7. B. Loubet, P. Cellier, D. Flura, and S. Génermont, “An evaluation of the wind-tunnel technique for estimating ammonia volatilization from land: Part 1. Analysis and improvement of accuracy,” Journal of Agricultural Engineering Research, vol. 72, no. 1, pp. 71–81, 1999. View at: Publisher Site | Google Scholar
  8. FAOSTAT, FAO Statistics, Food and Agriculture Organization of the United Nations, FAOSTAT, Rome, Italy, 2019, http://www.fao.org/faostat/en/#data.
  9. M. Rostami, S. Monaco, D. Sacco, C. Grignani, and E. Dinuccio, “Comparison of ammonia emissions from animal wastes and chemical fertilizers after application in the soil,” International Journal of Recycling of Organic Waste in Agriculture, vol. 4, no. 2, pp. 127–134, 2015. View at: Publisher Site | Google Scholar
  10. C. A. Rotz, F. Montes, S. D. Hafner, A. J. Heber, and R. H. Grant, “Ammonia emission model for whole farm evaluation of dairy production systems,” Journal of Environmental Quality, vol. 43, no. 4, pp. 1143–1158, 2014. View at: Publisher Site | Google Scholar
  11. S. G. Sommer and N. J. Hutchings, “Ammonia emission from field applied manure and its reduction-invited paper,” European Journal of Agronomy, vol. 15, no. 1, pp. 1–15, 2001. View at: Publisher Site | Google Scholar
  12. J. Martínez-Lagos, F. Salazar, M. Alfaro, and T. Misselbrook, “Ammonia volatilization following dairy slurry application to a permanent grassland on a volcanic soil,” Atmospheric Environment, vol. 80, pp. 226–231, 2013. View at: Publisher Site | Google Scholar
  13. EC, Directive 2016/2284 of the European Parliament and of the Council of 14 December 2016 on the reduction of national emissions of certain atmospheric pollutants, amending directive 2003/35/EC and repealing directive 2001/81/EC, EC Official Journal of the European Union L. 344 of 17.12.2016, 2016.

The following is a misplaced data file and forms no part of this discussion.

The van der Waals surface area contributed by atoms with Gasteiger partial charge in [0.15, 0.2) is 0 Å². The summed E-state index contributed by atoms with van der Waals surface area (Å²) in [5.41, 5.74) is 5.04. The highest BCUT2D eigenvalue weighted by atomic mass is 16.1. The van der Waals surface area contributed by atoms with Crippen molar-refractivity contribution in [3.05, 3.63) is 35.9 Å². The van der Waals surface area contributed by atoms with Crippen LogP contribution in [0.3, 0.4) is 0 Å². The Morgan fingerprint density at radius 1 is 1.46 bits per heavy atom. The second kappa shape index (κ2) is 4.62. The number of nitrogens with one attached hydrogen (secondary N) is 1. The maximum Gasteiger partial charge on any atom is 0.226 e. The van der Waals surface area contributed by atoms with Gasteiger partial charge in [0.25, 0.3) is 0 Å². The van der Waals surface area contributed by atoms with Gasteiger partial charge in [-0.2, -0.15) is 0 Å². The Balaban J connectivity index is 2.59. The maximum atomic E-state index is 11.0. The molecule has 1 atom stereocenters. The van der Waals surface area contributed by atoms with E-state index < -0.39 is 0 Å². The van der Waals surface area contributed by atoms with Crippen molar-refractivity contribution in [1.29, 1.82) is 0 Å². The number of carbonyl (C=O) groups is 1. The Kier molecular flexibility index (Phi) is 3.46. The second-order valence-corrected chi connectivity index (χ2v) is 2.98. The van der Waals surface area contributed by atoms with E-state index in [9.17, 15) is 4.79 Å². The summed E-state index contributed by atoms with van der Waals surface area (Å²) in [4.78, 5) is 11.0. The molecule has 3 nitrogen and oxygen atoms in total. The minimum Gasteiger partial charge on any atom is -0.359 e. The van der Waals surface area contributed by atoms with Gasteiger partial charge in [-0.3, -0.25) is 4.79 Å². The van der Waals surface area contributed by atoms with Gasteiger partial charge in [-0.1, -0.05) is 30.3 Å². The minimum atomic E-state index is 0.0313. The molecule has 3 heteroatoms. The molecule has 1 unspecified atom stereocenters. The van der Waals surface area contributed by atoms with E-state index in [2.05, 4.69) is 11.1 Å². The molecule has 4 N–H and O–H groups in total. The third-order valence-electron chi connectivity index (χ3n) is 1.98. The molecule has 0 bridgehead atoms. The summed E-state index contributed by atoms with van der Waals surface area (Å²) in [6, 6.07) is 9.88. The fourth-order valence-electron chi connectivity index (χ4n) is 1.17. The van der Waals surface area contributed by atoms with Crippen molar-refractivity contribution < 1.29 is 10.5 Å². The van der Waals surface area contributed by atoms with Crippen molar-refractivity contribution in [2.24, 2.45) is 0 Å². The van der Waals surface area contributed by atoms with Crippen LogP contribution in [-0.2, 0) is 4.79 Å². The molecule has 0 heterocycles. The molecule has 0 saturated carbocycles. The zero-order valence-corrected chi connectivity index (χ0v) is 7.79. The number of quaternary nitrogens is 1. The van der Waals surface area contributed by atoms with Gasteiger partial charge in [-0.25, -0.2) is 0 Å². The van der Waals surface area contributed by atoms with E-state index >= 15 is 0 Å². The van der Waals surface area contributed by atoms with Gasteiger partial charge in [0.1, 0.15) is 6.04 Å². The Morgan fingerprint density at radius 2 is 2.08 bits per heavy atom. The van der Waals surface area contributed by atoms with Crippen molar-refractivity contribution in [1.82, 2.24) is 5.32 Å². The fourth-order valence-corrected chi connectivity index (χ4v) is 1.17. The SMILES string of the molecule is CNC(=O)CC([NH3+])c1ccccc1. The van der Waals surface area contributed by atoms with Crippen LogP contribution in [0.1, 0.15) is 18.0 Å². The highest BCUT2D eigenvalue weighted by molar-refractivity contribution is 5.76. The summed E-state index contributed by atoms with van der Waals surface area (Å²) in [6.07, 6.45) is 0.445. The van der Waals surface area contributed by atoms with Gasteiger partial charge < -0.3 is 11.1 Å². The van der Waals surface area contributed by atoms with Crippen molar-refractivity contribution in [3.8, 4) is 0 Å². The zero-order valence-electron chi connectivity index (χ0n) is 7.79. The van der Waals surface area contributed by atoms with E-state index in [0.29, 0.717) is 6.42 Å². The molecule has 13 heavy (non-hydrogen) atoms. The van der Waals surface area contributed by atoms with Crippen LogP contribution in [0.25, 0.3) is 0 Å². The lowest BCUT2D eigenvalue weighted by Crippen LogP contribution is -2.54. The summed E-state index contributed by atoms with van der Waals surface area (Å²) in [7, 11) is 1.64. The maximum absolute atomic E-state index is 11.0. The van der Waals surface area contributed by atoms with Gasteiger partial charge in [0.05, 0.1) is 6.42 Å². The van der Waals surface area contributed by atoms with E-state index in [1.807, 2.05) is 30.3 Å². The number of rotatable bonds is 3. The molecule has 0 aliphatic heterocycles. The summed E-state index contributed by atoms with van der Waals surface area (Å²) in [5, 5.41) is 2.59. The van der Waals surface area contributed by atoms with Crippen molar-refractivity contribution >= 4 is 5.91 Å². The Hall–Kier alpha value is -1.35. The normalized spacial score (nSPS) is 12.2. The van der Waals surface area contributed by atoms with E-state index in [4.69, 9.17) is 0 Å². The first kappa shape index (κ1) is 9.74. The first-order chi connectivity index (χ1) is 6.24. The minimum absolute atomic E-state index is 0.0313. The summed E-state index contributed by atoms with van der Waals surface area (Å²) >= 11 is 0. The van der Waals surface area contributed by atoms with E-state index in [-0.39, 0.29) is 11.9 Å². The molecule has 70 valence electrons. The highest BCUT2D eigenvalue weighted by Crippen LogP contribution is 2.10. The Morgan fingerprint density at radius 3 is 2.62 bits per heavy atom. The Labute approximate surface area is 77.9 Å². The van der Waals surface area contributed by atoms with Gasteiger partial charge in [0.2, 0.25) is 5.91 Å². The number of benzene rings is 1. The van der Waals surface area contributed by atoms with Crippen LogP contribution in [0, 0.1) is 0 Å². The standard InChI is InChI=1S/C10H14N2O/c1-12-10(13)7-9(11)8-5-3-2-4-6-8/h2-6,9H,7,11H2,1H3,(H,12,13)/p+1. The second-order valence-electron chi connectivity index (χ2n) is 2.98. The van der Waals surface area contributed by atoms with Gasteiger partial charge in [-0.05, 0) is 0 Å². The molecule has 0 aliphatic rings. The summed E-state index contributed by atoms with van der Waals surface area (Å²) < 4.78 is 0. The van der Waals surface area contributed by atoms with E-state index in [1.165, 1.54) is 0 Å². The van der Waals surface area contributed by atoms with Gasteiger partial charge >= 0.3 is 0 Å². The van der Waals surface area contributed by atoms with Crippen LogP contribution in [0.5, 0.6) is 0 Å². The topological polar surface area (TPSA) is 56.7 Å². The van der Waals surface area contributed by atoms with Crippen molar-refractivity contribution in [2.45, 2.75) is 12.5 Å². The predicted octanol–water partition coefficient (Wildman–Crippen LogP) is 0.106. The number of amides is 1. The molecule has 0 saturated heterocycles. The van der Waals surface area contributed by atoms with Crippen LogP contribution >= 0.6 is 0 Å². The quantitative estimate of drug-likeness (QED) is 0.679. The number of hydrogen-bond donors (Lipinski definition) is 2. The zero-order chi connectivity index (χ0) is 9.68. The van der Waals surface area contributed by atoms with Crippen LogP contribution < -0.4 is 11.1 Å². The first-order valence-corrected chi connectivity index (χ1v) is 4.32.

14. E. Scotto di Perta, N. Fiorentino, L. Gioia, E. Cervelli, S. Faugno, and S. Pindozzi, “Prolonged sampling time increases correlation between wind tunnel and integrated horizontal flux method,” Agricultural and Forest Meteorology, vol. 265, pp. 48–55, 2019. View at: Publisher Site | Google Scholar
  15. S. Minoli, M. Acutis, and M. Carozzi, “NH3 emissions from land application of manures and N-fertilisers: a review of the Italian literature,” Italian Journal of Agrometeorology, vol. 3, pp. 5–24, 2015. View at: Google Scholar
  16. J. Ni, “Mechanistic models of ammonia release from liquid manure: a review,” Journal of Agricultural Engineering Research, vol. 72, no. 1, pp. 1–17, 1999. View at: Publisher Site | Google Scholar
  17. Z. Ye, G. Zhang, B. Li, J. Søberg Strøm, G. Tong, and P. J. Dahl, “Influence of airflow and liquid properties on the mass transfer coefficient of ammonia in aqueous solutions,” Biosystems Engineering, vol. 100, no. 3, pp. 422–434, 2008. View at: Publisher Site | Google Scholar